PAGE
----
Mavis and Americana
Ordinarily I don’t watch the Grammy awards. For years I didn’t own a TV, and for more years I had somewhere better to be (a club, watching live music; or work), and then it became clear that what was being rewarded was a kind of commercial success that principally (but not always) masked the kind of artistic expression/achievement to which I believe myself drawn. To which I find myself drawn.
But I am not in control of the remote these days, owner of two homes and homeless, living in my in-laws’ basement (our round house will be finished one of these days, but not this day), and apparently my father-in-law thought he was offering a kindness by leaving the Grammys on last night.
I left a status comment on FaceBook last night that I thought I’d tuned into Cirque du Soleil. Popular music, apparently, has been taken over by stagecraft and dance moves. Rarely did I see an actual instrument being played, rarely could I tell that the artist onstage was more than a brand name for a pop factory and a new set of dance moves and outrageous clothing.
But, y’know, I’m old and cranky.
My daughter, huffing up her almost eight years at me, explained that I was totally out of touch and that she’d never — ever — listen to that Bieber fellow. (Yeah, right; her grandmother’s already talked her into the movie.)
Years ago now, when the Americana Music Association was a nascent thing, one of our first efforts — spearheaded by John Lomax III, who had something to do with the Nashville chapter of NARAS, and NARAS is the figleaf handing out the golden gramophones on national television — was to gain a Grammy category for Americana. NARAS wasn’t terribly receptive, pointing out that Americana was a fusion of things, and not a distinctive sound on its own. But the AMA kept banging away, and I kept arguing that, at a minimum, there should be an Americana category so contemporary folk could have its listing back. Eventually, through what alchemy I know not, and well after my time on the board, the AMA prevailed and a Grammy category was hatched.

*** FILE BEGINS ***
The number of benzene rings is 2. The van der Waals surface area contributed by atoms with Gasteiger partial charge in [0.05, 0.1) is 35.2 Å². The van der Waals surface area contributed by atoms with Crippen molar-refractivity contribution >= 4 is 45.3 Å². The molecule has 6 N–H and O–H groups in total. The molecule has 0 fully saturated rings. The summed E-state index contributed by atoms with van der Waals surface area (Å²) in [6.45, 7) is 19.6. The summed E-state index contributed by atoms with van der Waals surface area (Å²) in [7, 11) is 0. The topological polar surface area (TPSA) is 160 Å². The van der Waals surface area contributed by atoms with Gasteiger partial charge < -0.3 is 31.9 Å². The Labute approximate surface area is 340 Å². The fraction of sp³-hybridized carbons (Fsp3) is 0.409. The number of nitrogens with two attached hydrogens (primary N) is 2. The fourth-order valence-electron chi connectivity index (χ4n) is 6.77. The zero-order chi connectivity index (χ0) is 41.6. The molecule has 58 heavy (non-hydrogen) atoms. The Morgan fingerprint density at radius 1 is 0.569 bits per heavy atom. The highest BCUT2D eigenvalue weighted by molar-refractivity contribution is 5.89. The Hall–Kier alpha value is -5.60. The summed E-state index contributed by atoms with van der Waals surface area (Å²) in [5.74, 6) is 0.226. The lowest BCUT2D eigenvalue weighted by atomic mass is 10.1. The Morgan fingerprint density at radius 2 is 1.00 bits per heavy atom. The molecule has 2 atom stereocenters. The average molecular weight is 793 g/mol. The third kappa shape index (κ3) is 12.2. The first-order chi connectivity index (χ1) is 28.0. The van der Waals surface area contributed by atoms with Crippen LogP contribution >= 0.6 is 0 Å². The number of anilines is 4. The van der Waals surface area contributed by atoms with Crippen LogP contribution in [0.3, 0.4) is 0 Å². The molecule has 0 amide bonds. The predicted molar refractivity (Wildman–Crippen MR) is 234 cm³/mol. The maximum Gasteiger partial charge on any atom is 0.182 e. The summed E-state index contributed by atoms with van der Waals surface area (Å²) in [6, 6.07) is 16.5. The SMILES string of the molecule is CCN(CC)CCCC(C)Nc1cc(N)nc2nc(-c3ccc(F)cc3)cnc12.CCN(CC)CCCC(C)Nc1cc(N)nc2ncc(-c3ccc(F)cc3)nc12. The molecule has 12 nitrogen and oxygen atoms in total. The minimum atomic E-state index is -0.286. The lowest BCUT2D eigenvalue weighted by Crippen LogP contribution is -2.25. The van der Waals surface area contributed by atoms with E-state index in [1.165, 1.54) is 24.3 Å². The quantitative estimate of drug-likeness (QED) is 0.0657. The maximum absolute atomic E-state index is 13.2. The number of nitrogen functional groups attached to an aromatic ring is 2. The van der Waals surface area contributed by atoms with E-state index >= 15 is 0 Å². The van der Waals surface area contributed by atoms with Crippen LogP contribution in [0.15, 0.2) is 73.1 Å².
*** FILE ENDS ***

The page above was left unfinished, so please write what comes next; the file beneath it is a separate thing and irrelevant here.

I suppose in some circles that’s selling out; in my circle, selling is what you have to do to eat. And anybody who can make a living playing music — even if I detest their music — is OK with me. It beats working for the man, even though I recognize that it is, in many cases, still working for the man. With better hours and different fringe benefits.
Anyhow, I woke up this morning and peered through The New York Times Grammy story while the coffee tried to do its job and realized that Mavis Staples had, at long last, won one. The Americana category. I suppose Jeff Tweedy’s production puts her in that category, and I confess to not having yet heard the album (though I adore Mavis; buying things is not always easy these days), but there’s a large point which makes me smile.
Mavis Staples is Americana.
And so I rejoice doubly. Mavis deserves any accolade she gets, and I am delighted to see the notion of what Americana might be expanded beyond the dubious presumption that it is simply a backwater storage unit for traditional country and aggressive singer-songwriters.